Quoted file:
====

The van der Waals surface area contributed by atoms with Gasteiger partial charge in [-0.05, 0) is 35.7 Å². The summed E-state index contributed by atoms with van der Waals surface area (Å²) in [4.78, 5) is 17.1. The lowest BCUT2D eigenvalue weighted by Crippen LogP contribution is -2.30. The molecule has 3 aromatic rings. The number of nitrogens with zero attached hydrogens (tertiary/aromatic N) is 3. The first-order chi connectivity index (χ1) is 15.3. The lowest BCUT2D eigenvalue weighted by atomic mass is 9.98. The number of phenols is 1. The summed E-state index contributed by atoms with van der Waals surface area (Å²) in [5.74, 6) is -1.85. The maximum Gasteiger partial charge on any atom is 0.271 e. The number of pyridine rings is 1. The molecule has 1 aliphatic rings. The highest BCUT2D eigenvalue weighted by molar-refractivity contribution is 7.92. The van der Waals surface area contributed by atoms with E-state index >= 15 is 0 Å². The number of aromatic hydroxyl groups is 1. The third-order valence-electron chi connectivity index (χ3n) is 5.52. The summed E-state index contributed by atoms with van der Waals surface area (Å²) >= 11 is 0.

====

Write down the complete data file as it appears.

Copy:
The van der Waals surface area contributed by atoms with Gasteiger partial charge in [-0.05, 0) is 35.7 Å². The summed E-state index contributed by atoms with van der Waals surface area (Å²) in [4.78, 5) is 17.1. The lowest BCUT2D eigenvalue weighted by Crippen LogP contribution is -2.30. The molecule has 3 aromatic rings. The number of nitrogens with zero attached hydrogens (tertiary/aromatic N) is 3. The first-order chi connectivity index (χ1) is 15.3. The lowest BCUT2D eigenvalue weighted by atomic mass is 9.98. The number of phenols is 1. The summed E-state index contributed by atoms with van der Waals surface area (Å²) in [5.74, 6) is -1.85. The maximum Gasteiger partial charge on any atom is 0.271 e. The number of pyridine rings is 1. The molecule has 1 aliphatic rings. The highest BCUT2D eigenvalue weighted by molar-refractivity contribution is 7.92. The van der Waals surface area contributed by atoms with E-state index >= 15 is 0 Å². The number of aromatic hydroxyl groups is 1. The third-order valence-electron chi connectivity index (χ3n) is 5.52. The summed E-state index contributed by atoms with van der Waals surface area (Å²) >= 11 is 0.